Swaziland History Facts and Timeline
(Swaziland, SZ, Southern Africa)
Home to just over one million people, Swaziland is one of the smallest countries in Africa
. However, the history of Swaziland is a long and proud one, with discovered artefacts dating back to the Stone Age.
Nowadays, the land is occupied by the Swazi people, whose southern Bantu ancestors first moved here from Central Africa during the 1400s and the 1500s. The country and its people are named after a former monarch, King Mswati II, and to this day the country remains one of the world's last absolute monarchies.
The Bantu Migrations of the 1500s meant that the Khoisan tribes who had inhabited the lands for many centuries were eventually displaced. The Bantu brought superior technology with them, quickly establishing ironworks and farms to drive the local economy.
Although the current Swazi descend directly from the Bantu, it is difficult to say that there was much unity in these early days. Rival clans fought for control of the small kingdoms which once made up the current Swaziland, with the Dlamini clan and their Ngwane kingdom eventually taking control of many areas.
The Swazi National Museum in Lobamba is a good place to learn about the early culture and history of Swaziland, with its range of historical and archaeological artefacts. Alternatively, the Cultural Village located in the Mantenga Nature Reserve tells the Swazi story through traditional dance and offers a glimpse into the life of a typical Swazi homestead.
The first British contact came shortly after King Mswati II came to the throne in the first quarter of the 19th century. Swaziland had come under repeated raids by the Zulus, and so Mswati II asked the British for assistance. It was around this time in Swaziland history that he also allowed the first whites to settle here, namely the Boers.
In 1881, the British signed over independence to the Swazi. However, this agreement didn't last long before Swaziland's rich land and minerals came to the attention of the increasingly influential South African Republic (Transvaal). By 1890, the country was completely under South African administration.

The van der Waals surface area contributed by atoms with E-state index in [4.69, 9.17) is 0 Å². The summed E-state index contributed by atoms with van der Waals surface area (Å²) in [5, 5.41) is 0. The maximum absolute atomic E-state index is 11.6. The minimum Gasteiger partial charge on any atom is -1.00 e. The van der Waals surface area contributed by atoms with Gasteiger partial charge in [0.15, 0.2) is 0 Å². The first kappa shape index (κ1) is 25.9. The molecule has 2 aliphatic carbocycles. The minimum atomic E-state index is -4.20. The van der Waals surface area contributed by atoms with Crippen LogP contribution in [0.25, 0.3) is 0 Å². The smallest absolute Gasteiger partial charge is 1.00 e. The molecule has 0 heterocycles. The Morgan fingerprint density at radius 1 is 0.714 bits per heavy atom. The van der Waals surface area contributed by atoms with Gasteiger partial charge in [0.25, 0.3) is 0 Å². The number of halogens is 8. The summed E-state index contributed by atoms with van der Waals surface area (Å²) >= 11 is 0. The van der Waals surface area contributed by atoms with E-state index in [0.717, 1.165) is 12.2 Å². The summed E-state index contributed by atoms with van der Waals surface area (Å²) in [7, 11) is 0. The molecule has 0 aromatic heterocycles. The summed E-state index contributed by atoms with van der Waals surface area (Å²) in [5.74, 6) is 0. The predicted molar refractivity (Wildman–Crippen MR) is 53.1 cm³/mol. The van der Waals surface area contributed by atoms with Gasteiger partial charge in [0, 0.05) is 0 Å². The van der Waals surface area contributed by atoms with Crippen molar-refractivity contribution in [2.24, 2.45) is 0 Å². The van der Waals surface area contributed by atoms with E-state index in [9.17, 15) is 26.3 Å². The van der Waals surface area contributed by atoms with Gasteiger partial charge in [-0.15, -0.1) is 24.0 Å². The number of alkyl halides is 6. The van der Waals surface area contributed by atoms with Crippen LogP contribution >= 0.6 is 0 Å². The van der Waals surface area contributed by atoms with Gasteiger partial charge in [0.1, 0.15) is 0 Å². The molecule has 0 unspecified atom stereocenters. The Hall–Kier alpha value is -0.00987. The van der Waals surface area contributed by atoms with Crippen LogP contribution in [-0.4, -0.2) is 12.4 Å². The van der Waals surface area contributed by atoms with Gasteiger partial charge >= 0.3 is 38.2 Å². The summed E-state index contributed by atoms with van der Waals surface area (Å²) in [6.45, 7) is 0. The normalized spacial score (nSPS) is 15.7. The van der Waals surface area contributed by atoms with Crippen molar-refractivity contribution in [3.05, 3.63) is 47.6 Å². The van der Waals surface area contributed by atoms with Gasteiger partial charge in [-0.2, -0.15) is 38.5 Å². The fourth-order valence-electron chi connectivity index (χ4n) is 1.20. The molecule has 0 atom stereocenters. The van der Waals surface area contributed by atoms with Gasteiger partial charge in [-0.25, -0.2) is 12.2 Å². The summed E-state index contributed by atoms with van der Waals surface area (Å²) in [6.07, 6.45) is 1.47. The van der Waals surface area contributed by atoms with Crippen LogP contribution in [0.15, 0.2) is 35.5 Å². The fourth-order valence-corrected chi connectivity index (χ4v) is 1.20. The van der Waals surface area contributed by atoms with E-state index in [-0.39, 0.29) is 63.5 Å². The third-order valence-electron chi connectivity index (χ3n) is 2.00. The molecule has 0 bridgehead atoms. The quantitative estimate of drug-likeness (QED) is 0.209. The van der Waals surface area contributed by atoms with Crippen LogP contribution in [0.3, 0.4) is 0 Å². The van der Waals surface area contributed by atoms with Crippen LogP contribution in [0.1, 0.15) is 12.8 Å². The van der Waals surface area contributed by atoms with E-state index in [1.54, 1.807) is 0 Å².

The Second Boer War (between 1899 and 1902) saw many white residents flee Swaziland for safer areas. Those who remained were drafted to fight against the British forces, while Swazi royalty tried to remain neutral early on in the conflict.
By the end of 1900, Swaziland was essentially operating as a British protectorate, although the British had vowed to keep their forces out, except in the case of an all-out invasion by the Boers. In early 1901, British forces were sent into Swaziland, as Boers attempted to flee through the country.
In conjunction with local Swazi militia, the British captured large numbers of fleeing Boers. The Swazi militia showed no mercy in their capture of Boer areas and as word spread of their atrocities, many other Boer groups were quick to surrender.
Post-Boer War and Independence
Despite the British and Swazi forces gaining control in early 1901, Boer forces were still active until February 1902, when their final regiment was defeated. The British colonial period then lasted from 1906 until as recently as 1968, with a resident commissioner making legislative decisions at a local level, alongside a Swazi monarch as the head of state.
Early on, the British expected Swaziland to be swallowed up by the new South Africa
, although the rise of apartheid meant that they had to prepare for independence. In the latter years of British rule, King Sobhuza II was allowed to have increasing influence and his political party, the Imbokodvo National Movement, enjoyed a significant landslide victory in the 1964 elections.
Post Independence History
Swaziland gained independence in 1968 and the first election following independence (1972) saw the rival Ngwane National Liberatory Congress gain just one-fifth of the vote. This was quite unacceptable to Sobhuza, who chose to ignore the results and restore an absolute monarchy to Swaziland.
More recent times have seen an increasing number of political reforms, and despite the presence of elected parliamentary representatives, it is the monarch who retains most of the real power in governing the country. The wealthy king is noted for having multiple wives in a country with an extremely high HIV rate alongside high poverty. Although bordering Mozambique, this landlocked country remains thoroughly dependent on South Africa and operates a micro-economy.